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Obama asks for end to anti-Muslim sentiment

The president calls for a renewal of religious tolerance and a cooling of tempers as he attempts to defuse the furor over plans to build an Islamic prayer center and mosque in New York and threats to burn copies of the Koran.

September 10, 2010|By Michael Muskal | Los Angeles Times

As a candidate, Barack Obama passionately defended the importance of religion in his life and in the nation's politics. As president, Obama on Friday called for a renewal of religious tolerance and a cooling of tempers against Muslims as he tried to defuse the furor over plans to build an Islamic prayer center and mosque in New York and threats to burn copies of the Koran in Florida.

Obama, a Christian whose Muslim name inflames some of his fringe opponents, didn't have to get involved in either dispute. But because of his responsibilities as president and commander-in-chief, Obama said he did.

"This country stands for the proposition that all men and women are created equal; that they have certain inalienable rights -- one of those inalienable rights is to practice their religion freely," Obama said.

"And what that means is that if you could build a church on a site, you could build a synagogue on a site, if you could build a Hindu temple on a site, then you should be able to build a mosque on the site.

Obama said he was aware that some of the 9/11 families were still in pain over the attacks, making a mosque nearby so sensitive.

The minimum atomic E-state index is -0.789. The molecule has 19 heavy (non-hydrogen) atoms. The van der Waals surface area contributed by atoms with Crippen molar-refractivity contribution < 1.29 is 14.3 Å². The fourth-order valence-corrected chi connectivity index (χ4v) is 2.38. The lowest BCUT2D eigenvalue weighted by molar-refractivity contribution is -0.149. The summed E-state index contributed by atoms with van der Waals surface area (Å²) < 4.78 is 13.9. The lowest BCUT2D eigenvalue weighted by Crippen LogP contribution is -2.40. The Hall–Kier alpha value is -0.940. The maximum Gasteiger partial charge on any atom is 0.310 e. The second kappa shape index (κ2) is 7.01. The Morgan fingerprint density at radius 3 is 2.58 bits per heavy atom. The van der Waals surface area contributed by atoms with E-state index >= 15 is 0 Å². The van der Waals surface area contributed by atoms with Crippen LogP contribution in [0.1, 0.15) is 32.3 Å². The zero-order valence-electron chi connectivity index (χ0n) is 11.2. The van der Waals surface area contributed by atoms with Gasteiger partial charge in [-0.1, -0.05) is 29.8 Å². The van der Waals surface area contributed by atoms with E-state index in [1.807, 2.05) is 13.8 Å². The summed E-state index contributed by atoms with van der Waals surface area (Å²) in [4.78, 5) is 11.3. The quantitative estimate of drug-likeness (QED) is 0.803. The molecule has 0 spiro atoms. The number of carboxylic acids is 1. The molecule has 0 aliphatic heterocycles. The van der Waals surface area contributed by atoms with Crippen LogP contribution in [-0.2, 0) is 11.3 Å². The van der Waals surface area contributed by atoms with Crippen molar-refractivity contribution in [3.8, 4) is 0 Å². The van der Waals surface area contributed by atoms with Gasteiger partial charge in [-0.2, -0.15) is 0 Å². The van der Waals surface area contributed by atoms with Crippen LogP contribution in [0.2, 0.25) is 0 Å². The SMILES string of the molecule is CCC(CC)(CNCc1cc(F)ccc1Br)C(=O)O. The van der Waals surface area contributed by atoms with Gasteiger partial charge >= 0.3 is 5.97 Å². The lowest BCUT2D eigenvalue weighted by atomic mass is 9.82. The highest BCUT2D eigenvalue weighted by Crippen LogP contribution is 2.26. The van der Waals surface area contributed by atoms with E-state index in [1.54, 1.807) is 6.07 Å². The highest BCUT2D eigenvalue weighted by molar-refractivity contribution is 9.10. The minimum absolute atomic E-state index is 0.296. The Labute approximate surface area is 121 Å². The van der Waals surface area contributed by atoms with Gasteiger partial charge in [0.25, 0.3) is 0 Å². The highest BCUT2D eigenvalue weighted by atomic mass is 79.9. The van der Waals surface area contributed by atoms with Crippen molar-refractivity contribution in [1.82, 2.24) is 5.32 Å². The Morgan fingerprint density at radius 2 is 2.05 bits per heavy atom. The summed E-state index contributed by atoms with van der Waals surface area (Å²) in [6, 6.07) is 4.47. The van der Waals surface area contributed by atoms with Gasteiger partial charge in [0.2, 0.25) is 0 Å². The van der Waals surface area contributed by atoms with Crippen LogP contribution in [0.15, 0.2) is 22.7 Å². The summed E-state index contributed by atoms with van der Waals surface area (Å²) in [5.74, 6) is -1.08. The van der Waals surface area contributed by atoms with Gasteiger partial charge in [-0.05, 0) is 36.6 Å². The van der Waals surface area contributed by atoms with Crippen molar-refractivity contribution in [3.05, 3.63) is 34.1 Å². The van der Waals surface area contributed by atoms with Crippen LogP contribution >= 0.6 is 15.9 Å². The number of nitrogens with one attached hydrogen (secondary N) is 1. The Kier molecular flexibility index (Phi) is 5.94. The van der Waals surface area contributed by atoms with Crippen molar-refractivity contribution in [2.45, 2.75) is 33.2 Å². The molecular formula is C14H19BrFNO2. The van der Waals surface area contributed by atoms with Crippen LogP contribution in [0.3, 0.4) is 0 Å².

"Tomorrow we as Americans are going to be joining them in prayer and remembrance," the president said. "But I go back to what I said earlier: We are not at war against Islam. We are at war against terrorist organizations that have distorted Islam or falsely used the banner of Islam to engage in their destructive acts.

The Islamic prayer center and mosque would be built blocks from the World Trade Center, which was brought down two jetliners seized by Islamist terrorists. A third plane was intentionally crashed into the Pentagon, and another plane crashed in a field in Pennsylvania.

Obama began the news conference by saying that the ninth anniversary of the Sept. 11, 2001, terrorist attacks should be a day of remembrance and service. The mosque controversy has become linked to the furor over a Florida pastor's decision to burn copies of the Koran to protest the 9/11 attacks.

"The idea that we would burn the sacred text of somebody else's religion is contrary" to American principles, said Obama, who earlier this week called it a "stunt." "My hope is that this individual prays on it and refrains from doing it," he said.

Obama spoke of his duty as commander-in-chief to protect troops and U.S. interests around the world from Muslim anger over the planned Koran burning. Demonstrations have increased in Muslim countries, especially Afghanistan, where thousands have taken to the streets.

"This is a way of endangering our troops, our sons and daughters," Obama said. "You don't play games with that."

How the threatened book burning by Pastor Terry Jones of the Dove World Outreach Center in Gainesville, Fla., took on world-class dimensions is subject to debate. Many, including some in the Obama administration, have blamed the media's coverage for helping to elevate what is a small church with perhaps 50 members, into a global player.

"It is in the age of the Internet that something can cause us profound damage around the world, so we have to take it seriously," Obama said.

In televised interviews, Jones has gone back and forth, saying he would suspend the burning so he can meet on Saturday in New York with Muslim leaders seeking to build the controversial mosque.

Imam Feisal Abdul Rauf, in charge of the New York effort, said he has no plans for any such meeting.

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